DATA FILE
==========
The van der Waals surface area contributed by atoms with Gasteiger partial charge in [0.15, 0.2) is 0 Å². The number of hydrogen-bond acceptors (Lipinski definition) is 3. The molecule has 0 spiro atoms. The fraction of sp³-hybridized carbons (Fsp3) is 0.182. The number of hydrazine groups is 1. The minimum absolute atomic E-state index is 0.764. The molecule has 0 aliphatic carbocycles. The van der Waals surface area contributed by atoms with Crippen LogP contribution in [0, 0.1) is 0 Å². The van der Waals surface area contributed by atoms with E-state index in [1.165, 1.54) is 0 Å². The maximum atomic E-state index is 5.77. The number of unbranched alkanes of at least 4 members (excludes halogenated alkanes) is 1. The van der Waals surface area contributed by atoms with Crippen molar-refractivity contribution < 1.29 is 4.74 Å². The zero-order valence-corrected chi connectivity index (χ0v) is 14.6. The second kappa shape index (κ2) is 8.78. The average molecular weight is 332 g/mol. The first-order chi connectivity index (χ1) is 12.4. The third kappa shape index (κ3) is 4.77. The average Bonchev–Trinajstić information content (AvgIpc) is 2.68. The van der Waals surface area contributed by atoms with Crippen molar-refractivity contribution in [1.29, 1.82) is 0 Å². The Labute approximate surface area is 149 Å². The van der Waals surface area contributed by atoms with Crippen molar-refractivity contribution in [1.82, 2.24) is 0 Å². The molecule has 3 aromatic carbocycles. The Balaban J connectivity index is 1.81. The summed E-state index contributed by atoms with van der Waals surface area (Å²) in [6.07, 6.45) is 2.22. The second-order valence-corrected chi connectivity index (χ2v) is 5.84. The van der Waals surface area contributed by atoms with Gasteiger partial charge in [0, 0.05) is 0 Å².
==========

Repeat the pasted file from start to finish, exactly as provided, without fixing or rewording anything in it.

The van der Waals surface area contributed by atoms with Gasteiger partial charge in [0.15, 0.2) is 0 Å². The number of hydrogen-bond acceptors (Lipinski definition) is 3. The molecule has 0 spiro atoms. The fraction of sp³-hybridized carbons (Fsp3) is 0.182. The number of hydrazine groups is 1. The minimum absolute atomic E-state index is 0.764. The molecule has 0 aliphatic carbocycles. The van der Waals surface area contributed by atoms with Crippen LogP contribution in [0, 0.1) is 0 Å². The van der Waals surface area contributed by atoms with E-state index in [1.165, 1.54) is 0 Å². The maximum atomic E-state index is 5.77. The number of unbranched alkanes of at least 4 members (excludes halogenated alkanes) is 1. The van der Waals surface area contributed by atoms with Crippen molar-refractivity contribution < 1.29 is 4.74 Å². The zero-order valence-corrected chi connectivity index (χ0v) is 14.6. The second kappa shape index (κ2) is 8.78. The average molecular weight is 332 g/mol. The first-order chi connectivity index (χ1) is 12.4. The third kappa shape index (κ3) is 4.77. The average Bonchev–Trinajstić information content (AvgIpc) is 2.68. The van der Waals surface area contributed by atoms with Crippen molar-refractivity contribution in [1.29, 1.82) is 0 Å². The Labute approximate surface area is 149 Å². The van der Waals surface area contributed by atoms with Crippen molar-refractivity contribution in [1.82, 2.24) is 0 Å². The molecule has 3 aromatic carbocycles. The Balaban J connectivity index is 1.81. The summed E-state index contributed by atoms with van der Waals surface area (Å²) in [6.07, 6.45) is 2.22. The second-order valence-corrected chi connectivity index (χ2v) is 5.84. The van der Waals surface area contributed by atoms with Gasteiger partial charge in [0, 0.05) is 0 Å².